Martin Luther taught that salvation comes by the grace of God and faith in Christ alone, and the many rituals and works prescribed by the church were not only unnecessary, but a stumbling block to salvation. He rejected such traditions as the intermediary role of priests, priestly celibacy, the Latin Bible and liturgy, purgatory, and transubstantiation, and advocated for the scriptures to be available to the laity in their own language.
Despite his rejection of many aspects of medieval Catholicism, Luther did accept any aspects of church practice that did not contradict the scriptures. Some other Protestant groups, by contrast, rejected any Catholic tradition not explicitly commanded in the Bible. For this reason, Lutheran churches tend to have more of a Catholic "look and feel" than their more austere Presbyterian counterparts.
Those who followed Luther's teachings were called "Lutherans" by their opponents, and they accepted the name for themselves. Lutheranism spread throughout Germany and into Scandanavia (Norway, Sweden, Finland, Iceland, and Denmark). Today, Germany remains predominantly Lutheran, and Lutheranism is the official state church of Norway, Sweden, Denmark, and Iceland. Eighty-one percent of Finland's citizens are members of the Evangelical Lutheran Church of Finland.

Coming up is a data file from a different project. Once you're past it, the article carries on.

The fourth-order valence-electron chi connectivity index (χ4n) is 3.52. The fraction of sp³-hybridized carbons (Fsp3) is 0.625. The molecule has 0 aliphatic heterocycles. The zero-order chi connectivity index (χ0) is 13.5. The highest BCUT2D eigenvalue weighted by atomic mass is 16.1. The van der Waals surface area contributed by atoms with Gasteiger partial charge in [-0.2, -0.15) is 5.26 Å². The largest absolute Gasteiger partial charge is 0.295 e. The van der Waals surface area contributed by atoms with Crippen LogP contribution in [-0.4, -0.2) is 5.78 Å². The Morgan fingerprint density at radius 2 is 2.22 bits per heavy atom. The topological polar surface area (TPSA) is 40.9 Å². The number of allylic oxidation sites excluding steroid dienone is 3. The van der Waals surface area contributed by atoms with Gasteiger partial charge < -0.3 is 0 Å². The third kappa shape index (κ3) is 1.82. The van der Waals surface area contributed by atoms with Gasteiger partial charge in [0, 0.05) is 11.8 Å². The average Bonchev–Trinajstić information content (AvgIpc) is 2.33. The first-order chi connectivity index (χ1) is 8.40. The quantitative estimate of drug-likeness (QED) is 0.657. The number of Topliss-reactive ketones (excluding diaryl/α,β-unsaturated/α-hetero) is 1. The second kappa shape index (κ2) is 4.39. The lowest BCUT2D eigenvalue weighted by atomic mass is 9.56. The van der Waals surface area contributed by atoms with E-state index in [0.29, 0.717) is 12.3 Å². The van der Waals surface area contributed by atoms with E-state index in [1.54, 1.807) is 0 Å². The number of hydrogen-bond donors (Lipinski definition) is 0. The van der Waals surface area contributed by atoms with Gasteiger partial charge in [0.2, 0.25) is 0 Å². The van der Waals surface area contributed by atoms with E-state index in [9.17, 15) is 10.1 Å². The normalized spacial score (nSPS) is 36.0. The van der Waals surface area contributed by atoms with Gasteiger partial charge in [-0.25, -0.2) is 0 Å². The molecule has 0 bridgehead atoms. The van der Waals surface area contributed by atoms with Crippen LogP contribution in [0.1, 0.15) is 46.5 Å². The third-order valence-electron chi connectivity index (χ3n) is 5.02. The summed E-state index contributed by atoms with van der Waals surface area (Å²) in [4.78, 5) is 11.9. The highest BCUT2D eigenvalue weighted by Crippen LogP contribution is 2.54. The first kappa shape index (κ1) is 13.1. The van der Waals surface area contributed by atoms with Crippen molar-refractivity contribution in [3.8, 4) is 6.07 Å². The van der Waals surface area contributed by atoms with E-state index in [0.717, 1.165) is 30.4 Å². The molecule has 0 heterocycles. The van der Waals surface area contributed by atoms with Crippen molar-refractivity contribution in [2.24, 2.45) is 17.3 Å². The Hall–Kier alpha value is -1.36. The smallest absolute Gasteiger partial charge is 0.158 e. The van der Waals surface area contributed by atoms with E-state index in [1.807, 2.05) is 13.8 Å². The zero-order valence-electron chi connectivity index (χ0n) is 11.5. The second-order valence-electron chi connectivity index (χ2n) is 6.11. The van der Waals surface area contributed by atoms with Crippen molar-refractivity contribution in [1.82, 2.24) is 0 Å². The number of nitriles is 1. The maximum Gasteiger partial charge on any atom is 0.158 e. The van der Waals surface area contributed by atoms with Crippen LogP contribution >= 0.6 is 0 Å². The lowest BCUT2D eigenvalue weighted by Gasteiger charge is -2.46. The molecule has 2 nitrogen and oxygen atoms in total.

In the 17th century, Lutherans from these countries began to migrate to the United States, bringing their language, culture, and Lutheran faith with them. As the number of Lutheran congregations grew, some began to join together to form "synods," or church bodies.
On January 1, 1988, three American synods, the American Lutheran Church, the Association of Evangelical Lutheran Churches and the Lutheran Church in America, merged to become the Evangelical Lutheran Church in America (ELCA).
In August 1997, the ELCA declared full communion with the United Church of Christ, the Reformed Church of America, and the Presbyterian Church-USA. 2 The ELCA also decided that the differences between it and the Roman Catholic Church in matters of salvation had essentially been resolved.